Upper School (7-12)
Classrooms are lively places for conversations around the Great Books.
If you had the opportunity to walk into two classrooms side by side where one was filled with students skimming online excerpts and taking multiple choice tests and one was filled with students reading and discussing the most consequential books of Western Civilization, the biggest difference in those two classrooms would be – joy. Those who have had the opportunity to digest or discern the thoughts and ideas of the Great Conversation are gifted with an expansive foundation of rigor and delight upon which to build any future accomplishments. Likewise, a generous assumption of a common human nature with people across time and place allows for students to receive forgotten insights and categories of thinking which also act as keys to their development as whole people.
Students study books such as The Odyssey, The Oresteia, Beowulf, The Aeneid, Nicomachean Ethics by Aristotle, On the Incarnation by Athanasius, The Consolation of Philosophy by Boethius, The Divine Comedy by Dante, Paradise Lost by Milton, The Brothers Karamazov by Dostoevskey, The Republic by Plato, Plutarch’s Lives, Peloponnesian Wars by Herodotus, City of God by Augustine, The Communist Manifesto by Marx, Meditations on First Philosophy by Descartes to name a few.
Students experience personal mentoring at a crucial age.
By seventh grade, though the foundation of basic skills may be laid, the deeper formation of the mature person is nowhere complete. PCS cultivates an intentional environment where teacher mentors provide daily scaffolding to help students grow to love worthy pursuits and invest in things that last.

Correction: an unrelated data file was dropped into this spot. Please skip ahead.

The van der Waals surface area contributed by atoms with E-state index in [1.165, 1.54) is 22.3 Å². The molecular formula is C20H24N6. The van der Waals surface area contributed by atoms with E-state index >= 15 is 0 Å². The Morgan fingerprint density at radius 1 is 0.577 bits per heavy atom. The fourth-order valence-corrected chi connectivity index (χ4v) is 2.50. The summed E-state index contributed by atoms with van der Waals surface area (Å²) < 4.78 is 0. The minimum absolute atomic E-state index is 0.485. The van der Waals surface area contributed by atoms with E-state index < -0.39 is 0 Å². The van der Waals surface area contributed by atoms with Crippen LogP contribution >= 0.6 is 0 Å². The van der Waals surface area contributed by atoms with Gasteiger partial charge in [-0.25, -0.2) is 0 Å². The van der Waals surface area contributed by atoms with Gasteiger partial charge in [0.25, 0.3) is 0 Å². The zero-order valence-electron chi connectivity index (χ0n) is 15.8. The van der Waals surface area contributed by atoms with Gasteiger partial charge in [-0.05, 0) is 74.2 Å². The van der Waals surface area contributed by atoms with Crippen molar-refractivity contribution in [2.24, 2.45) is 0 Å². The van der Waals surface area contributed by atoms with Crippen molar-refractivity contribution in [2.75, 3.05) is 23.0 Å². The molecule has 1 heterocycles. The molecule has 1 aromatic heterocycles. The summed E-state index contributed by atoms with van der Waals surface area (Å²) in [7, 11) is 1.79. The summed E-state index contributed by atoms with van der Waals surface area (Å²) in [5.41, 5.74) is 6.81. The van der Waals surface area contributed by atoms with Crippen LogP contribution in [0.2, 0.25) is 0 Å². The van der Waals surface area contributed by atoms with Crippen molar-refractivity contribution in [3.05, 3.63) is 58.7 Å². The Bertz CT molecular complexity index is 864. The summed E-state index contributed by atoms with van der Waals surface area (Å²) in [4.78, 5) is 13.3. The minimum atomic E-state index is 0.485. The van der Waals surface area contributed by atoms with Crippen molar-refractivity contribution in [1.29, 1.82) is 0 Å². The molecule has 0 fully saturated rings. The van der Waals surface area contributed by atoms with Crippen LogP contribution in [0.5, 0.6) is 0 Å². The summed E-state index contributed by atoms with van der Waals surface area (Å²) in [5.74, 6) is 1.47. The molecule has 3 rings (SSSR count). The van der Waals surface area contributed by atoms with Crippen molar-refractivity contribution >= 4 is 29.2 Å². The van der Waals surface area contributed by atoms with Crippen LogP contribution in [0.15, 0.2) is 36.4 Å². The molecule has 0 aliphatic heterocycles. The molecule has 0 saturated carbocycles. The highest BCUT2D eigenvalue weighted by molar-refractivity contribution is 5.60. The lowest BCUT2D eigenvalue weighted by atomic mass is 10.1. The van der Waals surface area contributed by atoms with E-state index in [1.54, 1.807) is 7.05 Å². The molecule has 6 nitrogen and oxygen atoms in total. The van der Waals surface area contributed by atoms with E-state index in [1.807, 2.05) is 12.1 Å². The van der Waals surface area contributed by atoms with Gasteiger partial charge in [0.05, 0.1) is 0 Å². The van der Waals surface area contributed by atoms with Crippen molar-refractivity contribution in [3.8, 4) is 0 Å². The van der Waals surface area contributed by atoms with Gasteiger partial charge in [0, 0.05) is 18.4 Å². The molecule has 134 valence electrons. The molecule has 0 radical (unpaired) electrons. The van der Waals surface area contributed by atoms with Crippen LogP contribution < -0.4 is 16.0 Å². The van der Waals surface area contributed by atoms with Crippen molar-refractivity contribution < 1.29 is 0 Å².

We approach education in an unabashedly traditional way.
A rigorous Latin program comes to mind when one imagines a traditional, classical education and that is certainly a key element at PCS, but it is also more than that. While modern education is consumed with technological progress, PCS embraces an “ad fontes” philosophy. Ad Fontes in Latin means “(back) to the sources.” This is a posture as much as it is a program. Instead of taking a short-term view teaching technological skills which may become obsolete, we focus on the long view. This means building the intellectual and moral virtues that undergird all learning, all work, and any good life. A modern utilitarian approach asks, “What will I do with this?” We believe the more pertinent question should be, “What will this learning do to me?”
PCS nurtures faith formation in students as they journey to live and think distinctly as Christian adults.
Christian parents choosing PCS are not naive. They understand that even weekly church attendance might not be enough to ensure their child resists the alternative spiritual formation provided by digital media, T.V. shows, influencers, pop stars, and peers. Therefore, PCS joins the team of the parents and local churches to teach students to love the Lord, understand the Bible, and judge and reason in every realm of life – like a Christian.